I think there's a common misconception about authors. It's something I'm guilty of when it comes to my favorite authors, even though I should know better. So what am I talking about?
We assume authors are static. The books they produce are products of a static mind and a person who lives a stable, predictable life. I doubt anyone actually believes that if they think about it, yet my point is that most of us don't think about it.
Hate at First Sight, for me, is the book that proves authors aren't static. We can grow. Our lives can influence the book, and the things we're struggling with and trying to overcome in our personal lives will absolutely bleed into the book and make it richer in the process. I've had a few of my early reviewers tell me this was hands down their favorite book they've ever read from me. The funny part was that they told me with a kind of tentative vibe, like they worried I'd be offended. After all, if my newest book is their favorite, they are saying my older books weren't as good. But why would I ever be upset about that? My goal is always to grow. To learn from mistakes and missed opportunities in past books to continue making better and better stories. Sometimes it happens in small steps, and other times it's a big, stylistic leap.
What made this book different?
The mood I'm in when I write has so many effects on the overall tone of the story. If I'm feeling carefree and happy, it's extremely difficult to write a dark, angsty story. If I'm feeling dark and angsty, the reverse is true. This book was born out of one of the roughest patches I've gone through as an author. I've had ups and downs in my career, but the downs have generally never stretched more than two or three months, where I might string together a few books in a row that underperform. With the way the earnings from books fall off through Kindle Unlimited, that means I can go from comfortably earning enough to support my family one month, to worrying if we're going to be eating canned tuna the next month. So needless to say, having two or even three books flop in a row starts to put an incredible amount of financial stress on me and my family.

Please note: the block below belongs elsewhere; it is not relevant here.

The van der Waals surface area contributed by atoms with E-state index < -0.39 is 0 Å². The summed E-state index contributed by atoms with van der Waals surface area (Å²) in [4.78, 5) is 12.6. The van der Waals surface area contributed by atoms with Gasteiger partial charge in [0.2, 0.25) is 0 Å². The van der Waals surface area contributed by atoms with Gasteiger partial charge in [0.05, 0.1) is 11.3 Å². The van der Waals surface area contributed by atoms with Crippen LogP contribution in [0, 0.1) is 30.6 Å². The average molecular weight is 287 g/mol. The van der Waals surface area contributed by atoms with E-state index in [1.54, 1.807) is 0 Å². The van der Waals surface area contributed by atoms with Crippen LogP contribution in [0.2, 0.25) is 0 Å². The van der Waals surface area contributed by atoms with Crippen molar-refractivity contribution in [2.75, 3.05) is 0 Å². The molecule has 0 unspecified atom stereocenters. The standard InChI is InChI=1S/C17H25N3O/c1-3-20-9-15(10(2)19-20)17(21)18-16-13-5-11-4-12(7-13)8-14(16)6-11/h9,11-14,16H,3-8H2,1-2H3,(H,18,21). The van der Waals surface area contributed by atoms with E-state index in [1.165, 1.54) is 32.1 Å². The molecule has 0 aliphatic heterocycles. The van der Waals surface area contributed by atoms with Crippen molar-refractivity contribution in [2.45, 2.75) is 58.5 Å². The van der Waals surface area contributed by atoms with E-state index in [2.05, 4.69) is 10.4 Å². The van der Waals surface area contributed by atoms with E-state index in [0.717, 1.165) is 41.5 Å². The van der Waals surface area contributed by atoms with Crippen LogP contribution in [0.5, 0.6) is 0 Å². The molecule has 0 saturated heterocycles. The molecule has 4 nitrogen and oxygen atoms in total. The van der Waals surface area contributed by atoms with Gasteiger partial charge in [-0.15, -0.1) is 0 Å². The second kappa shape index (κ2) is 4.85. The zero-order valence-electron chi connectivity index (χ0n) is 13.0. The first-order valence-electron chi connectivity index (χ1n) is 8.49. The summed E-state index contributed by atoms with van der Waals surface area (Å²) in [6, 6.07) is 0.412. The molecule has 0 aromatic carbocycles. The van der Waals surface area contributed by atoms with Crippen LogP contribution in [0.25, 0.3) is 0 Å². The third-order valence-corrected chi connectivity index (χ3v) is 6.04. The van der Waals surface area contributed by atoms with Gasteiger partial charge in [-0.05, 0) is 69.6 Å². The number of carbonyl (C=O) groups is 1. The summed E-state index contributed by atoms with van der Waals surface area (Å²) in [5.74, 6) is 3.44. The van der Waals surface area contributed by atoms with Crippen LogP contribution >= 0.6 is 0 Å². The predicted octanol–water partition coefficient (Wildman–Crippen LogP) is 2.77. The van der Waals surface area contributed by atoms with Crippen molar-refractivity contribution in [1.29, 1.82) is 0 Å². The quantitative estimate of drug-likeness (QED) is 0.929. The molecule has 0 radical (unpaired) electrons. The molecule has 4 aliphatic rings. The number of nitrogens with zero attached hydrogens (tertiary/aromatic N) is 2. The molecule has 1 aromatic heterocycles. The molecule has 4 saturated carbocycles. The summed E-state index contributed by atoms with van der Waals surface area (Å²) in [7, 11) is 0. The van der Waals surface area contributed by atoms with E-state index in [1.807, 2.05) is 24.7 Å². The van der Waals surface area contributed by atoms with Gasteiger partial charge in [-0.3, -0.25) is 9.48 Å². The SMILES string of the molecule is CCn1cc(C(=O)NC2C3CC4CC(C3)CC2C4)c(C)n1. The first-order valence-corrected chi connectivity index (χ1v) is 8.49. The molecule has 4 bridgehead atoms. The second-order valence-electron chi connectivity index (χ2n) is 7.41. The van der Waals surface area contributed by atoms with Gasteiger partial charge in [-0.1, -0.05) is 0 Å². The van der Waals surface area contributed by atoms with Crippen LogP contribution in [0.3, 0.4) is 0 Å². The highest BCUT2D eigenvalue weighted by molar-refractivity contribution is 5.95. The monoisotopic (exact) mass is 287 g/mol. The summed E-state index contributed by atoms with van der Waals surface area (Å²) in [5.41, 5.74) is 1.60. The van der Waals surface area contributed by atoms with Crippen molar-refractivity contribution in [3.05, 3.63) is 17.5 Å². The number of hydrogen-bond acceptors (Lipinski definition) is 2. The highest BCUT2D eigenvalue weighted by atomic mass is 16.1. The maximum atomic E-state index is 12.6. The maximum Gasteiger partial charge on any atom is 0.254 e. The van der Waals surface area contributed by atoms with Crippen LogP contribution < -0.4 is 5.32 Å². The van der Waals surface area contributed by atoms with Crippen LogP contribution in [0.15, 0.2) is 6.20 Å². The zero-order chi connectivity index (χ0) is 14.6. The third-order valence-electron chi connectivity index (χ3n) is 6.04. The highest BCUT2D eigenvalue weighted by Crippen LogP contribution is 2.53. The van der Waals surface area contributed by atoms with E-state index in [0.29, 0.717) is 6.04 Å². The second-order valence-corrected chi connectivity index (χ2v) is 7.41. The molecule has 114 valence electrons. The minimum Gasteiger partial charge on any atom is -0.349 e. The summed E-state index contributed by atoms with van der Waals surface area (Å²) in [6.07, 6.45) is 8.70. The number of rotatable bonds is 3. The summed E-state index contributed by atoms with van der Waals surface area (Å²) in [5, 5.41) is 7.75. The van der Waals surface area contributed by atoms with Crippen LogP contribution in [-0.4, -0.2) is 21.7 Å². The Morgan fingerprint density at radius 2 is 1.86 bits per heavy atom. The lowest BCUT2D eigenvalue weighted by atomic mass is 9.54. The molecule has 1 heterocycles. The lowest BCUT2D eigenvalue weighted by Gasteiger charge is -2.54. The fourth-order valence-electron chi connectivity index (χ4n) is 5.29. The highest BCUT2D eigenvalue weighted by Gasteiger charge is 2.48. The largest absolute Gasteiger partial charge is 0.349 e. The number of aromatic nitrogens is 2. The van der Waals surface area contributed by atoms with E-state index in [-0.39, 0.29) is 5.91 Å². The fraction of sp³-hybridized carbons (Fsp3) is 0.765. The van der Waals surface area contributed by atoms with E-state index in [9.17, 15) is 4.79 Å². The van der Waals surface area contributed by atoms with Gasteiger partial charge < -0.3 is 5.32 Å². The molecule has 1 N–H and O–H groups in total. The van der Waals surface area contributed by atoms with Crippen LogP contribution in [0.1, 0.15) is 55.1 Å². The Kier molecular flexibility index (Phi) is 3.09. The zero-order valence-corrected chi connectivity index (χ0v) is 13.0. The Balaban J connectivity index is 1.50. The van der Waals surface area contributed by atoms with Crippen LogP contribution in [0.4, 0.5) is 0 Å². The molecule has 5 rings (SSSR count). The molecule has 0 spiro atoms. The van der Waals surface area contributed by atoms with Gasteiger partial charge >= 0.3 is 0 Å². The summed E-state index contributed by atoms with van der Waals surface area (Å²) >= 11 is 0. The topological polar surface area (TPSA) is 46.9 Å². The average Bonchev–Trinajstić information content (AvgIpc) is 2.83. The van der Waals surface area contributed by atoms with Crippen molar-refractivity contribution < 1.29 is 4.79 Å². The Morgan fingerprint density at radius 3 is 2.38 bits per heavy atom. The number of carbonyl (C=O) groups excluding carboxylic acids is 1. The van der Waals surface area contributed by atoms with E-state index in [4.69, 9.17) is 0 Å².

My last few books struggled, and I've spent a few months doing some soul searching. Phase one was to feel hopeless. I thought I had written the kind of book that readers had loved from me in the past, and I'd even tried to really study my own past books and try to stay true to that style. I tried to make my covers look like my older covers because I was worried I'd strayed too far from what my readers were used to. I tried it, and it didn't really work. Around the time I started planning this book, I made the decision that I shouldn't try to chase what worked in the past. I had lost sight of the real goal. I should be growing with every book. My readers aren't static, just like I'm not, after all. So I made a new goal. I wanted to write the best book I've ever written. I didn't just want to stick to the same style and sort of blueprint for a book that I've been using. I wanted to break my own mold and exceed not just my expectations, but my reader's expectations. The biggest change for me was my productivity. Instead of struggling to string together 1000 or 2000 words a day for the first two weeks of my month and then scrambling to finish at the last minute, I forced myself to stay ahead. I had enough time to constantly go back and re-read, tweak, add, and polish previous chapters as I was writing. I also had time to make the story much longer than I ever have before at 68,000 words (compared to my usual of 45,000 to 50,000). The other change was trusting my readers more. I really hope this doesn't come off as insulting in any way, but one of the harder things to do as a writer is to trust your readers. For example, if I have a character reveal a very important part of their personality through something they say that might be subtle, can I trust my readers to pick up on that, or do I need to spell it out for them, too? In the past, I got so hung up on the fear that someone might miss it, that I usually would go ahead and spell it out just to be safe. This time, I trusted my readers more, in every way. I trusted readers to be willing to read about some sensitive topics, to give Zach (the hero) a chance to redeem himself even when he seemed entirely un-redeemable, and to read between the lines.